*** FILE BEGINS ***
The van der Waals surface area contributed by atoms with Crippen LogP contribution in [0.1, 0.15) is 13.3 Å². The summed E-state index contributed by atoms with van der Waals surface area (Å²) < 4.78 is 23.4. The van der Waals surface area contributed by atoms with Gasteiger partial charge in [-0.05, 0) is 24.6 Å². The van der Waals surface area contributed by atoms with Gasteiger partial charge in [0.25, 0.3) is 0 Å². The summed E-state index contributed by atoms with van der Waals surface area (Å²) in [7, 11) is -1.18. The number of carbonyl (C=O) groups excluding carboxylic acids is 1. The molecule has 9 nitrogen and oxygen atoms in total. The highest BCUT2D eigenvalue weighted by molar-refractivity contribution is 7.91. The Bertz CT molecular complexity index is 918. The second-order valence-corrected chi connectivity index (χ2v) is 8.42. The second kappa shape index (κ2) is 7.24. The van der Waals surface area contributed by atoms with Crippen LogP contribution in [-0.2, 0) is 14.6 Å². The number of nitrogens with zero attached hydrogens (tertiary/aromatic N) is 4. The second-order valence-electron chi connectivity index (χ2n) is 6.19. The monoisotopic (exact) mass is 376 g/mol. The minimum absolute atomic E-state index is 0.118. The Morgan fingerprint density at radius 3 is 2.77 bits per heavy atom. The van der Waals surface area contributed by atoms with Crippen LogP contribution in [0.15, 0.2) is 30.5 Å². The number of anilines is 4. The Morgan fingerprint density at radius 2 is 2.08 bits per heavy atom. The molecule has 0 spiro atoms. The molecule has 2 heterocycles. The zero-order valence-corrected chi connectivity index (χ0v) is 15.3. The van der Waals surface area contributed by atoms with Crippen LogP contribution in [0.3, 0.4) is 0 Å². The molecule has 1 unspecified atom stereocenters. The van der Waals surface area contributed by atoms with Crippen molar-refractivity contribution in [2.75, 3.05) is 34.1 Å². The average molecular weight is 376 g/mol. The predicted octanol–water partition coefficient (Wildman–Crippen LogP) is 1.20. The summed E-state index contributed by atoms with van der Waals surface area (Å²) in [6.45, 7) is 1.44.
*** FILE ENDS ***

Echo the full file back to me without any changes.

The van der Waals surface area contributed by atoms with Crippen LogP contribution in [0.1, 0.15) is 13.3 Å². The summed E-state index contributed by atoms with van der Waals surface area (Å²) < 4.78 is 23.4. The van der Waals surface area contributed by atoms with Gasteiger partial charge in [-0.05, 0) is 24.6 Å². The van der Waals surface area contributed by atoms with Gasteiger partial charge in [0.25, 0.3) is 0 Å². The summed E-state index contributed by atoms with van der Waals surface area (Å²) in [7, 11) is -1.18. The number of carbonyl (C=O) groups excluding carboxylic acids is 1. The molecule has 9 nitrogen and oxygen atoms in total. The highest BCUT2D eigenvalue weighted by molar-refractivity contribution is 7.91. The Bertz CT molecular complexity index is 918. The second-order valence-corrected chi connectivity index (χ2v) is 8.42. The second kappa shape index (κ2) is 7.24. The van der Waals surface area contributed by atoms with Crippen LogP contribution in [-0.2, 0) is 14.6 Å². The number of nitrogens with zero attached hydrogens (tertiary/aromatic N) is 4. The second-order valence-electron chi connectivity index (χ2n) is 6.19. The monoisotopic (exact) mass is 376 g/mol. The minimum absolute atomic E-state index is 0.118. The Morgan fingerprint density at radius 3 is 2.77 bits per heavy atom. The van der Waals surface area contributed by atoms with Crippen LogP contribution in [0.15, 0.2) is 30.5 Å². The number of anilines is 4. The Morgan fingerprint density at radius 2 is 2.08 bits per heavy atom. The molecule has 0 spiro atoms. The molecule has 2 heterocycles. The zero-order valence-corrected chi connectivity index (χ0v) is 15.3. The van der Waals surface area contributed by atoms with Crippen LogP contribution in [0.3, 0.4) is 0 Å². The molecule has 1 unspecified atom stereocenters. The van der Waals surface area contributed by atoms with Crippen molar-refractivity contribution in [2.75, 3.05) is 34.1 Å². The average molecular weight is 376 g/mol. The predicted octanol–water partition coefficient (Wildman–Crippen LogP) is 1.20. The summed E-state index contributed by atoms with van der Waals surface area (Å²) in [6.45, 7) is 1.44.